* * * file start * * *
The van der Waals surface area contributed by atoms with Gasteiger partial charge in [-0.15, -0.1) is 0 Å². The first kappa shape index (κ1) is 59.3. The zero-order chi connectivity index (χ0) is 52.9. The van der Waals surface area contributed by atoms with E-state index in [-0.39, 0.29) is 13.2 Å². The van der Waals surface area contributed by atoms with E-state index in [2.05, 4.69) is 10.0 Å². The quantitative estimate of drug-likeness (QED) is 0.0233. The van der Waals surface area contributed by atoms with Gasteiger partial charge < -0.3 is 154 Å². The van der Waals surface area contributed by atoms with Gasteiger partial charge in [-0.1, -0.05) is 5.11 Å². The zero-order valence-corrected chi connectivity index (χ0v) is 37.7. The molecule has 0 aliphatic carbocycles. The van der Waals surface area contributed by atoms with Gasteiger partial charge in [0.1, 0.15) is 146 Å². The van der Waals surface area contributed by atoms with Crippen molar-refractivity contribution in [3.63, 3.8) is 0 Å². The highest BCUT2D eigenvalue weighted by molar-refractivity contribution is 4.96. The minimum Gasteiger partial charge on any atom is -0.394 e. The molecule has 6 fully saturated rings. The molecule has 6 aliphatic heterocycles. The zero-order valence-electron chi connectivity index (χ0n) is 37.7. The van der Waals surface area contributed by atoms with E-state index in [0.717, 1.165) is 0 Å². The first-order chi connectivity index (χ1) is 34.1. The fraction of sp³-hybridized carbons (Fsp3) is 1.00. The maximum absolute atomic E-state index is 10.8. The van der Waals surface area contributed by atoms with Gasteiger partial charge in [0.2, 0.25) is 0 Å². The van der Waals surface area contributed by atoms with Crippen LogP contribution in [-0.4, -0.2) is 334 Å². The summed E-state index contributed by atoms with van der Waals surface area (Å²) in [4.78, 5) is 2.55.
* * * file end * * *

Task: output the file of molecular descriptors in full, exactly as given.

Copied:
The van der Waals surface area contributed by atoms with Gasteiger partial charge in [-0.15, -0.1) is 0 Å². The first kappa shape index (κ1) is 59.3. The zero-order chi connectivity index (χ0) is 52.9. The van der Waals surface area contributed by atoms with E-state index in [-0.39, 0.29) is 13.2 Å². The van der Waals surface area contributed by atoms with E-state index in [2.05, 4.69) is 10.0 Å². The quantitative estimate of drug-likeness (QED) is 0.0233. The van der Waals surface area contributed by atoms with Gasteiger partial charge < -0.3 is 154 Å². The van der Waals surface area contributed by atoms with Gasteiger partial charge in [-0.1, -0.05) is 5.11 Å². The zero-order valence-corrected chi connectivity index (χ0v) is 37.7. The molecule has 0 aliphatic carbocycles. The van der Waals surface area contributed by atoms with Gasteiger partial charge in [0.1, 0.15) is 146 Å². The van der Waals surface area contributed by atoms with Crippen molar-refractivity contribution in [3.63, 3.8) is 0 Å². The highest BCUT2D eigenvalue weighted by molar-refractivity contribution is 4.96. The minimum Gasteiger partial charge on any atom is -0.394 e. The molecule has 6 fully saturated rings. The molecule has 6 aliphatic heterocycles. The zero-order valence-electron chi connectivity index (χ0n) is 37.7. The van der Waals surface area contributed by atoms with E-state index in [0.717, 1.165) is 0 Å². The first-order chi connectivity index (χ1) is 34.1. The fraction of sp³-hybridized carbons (Fsp3) is 1.00. The maximum absolute atomic E-state index is 10.8. The van der Waals surface area contributed by atoms with Gasteiger partial charge in [0.2, 0.25) is 0 Å². The van der Waals surface area contributed by atoms with Crippen LogP contribution in [-0.4, -0.2) is 334 Å². The summed E-state index contributed by atoms with van der Waals surface area (Å²) in [4.78, 5) is 2.55.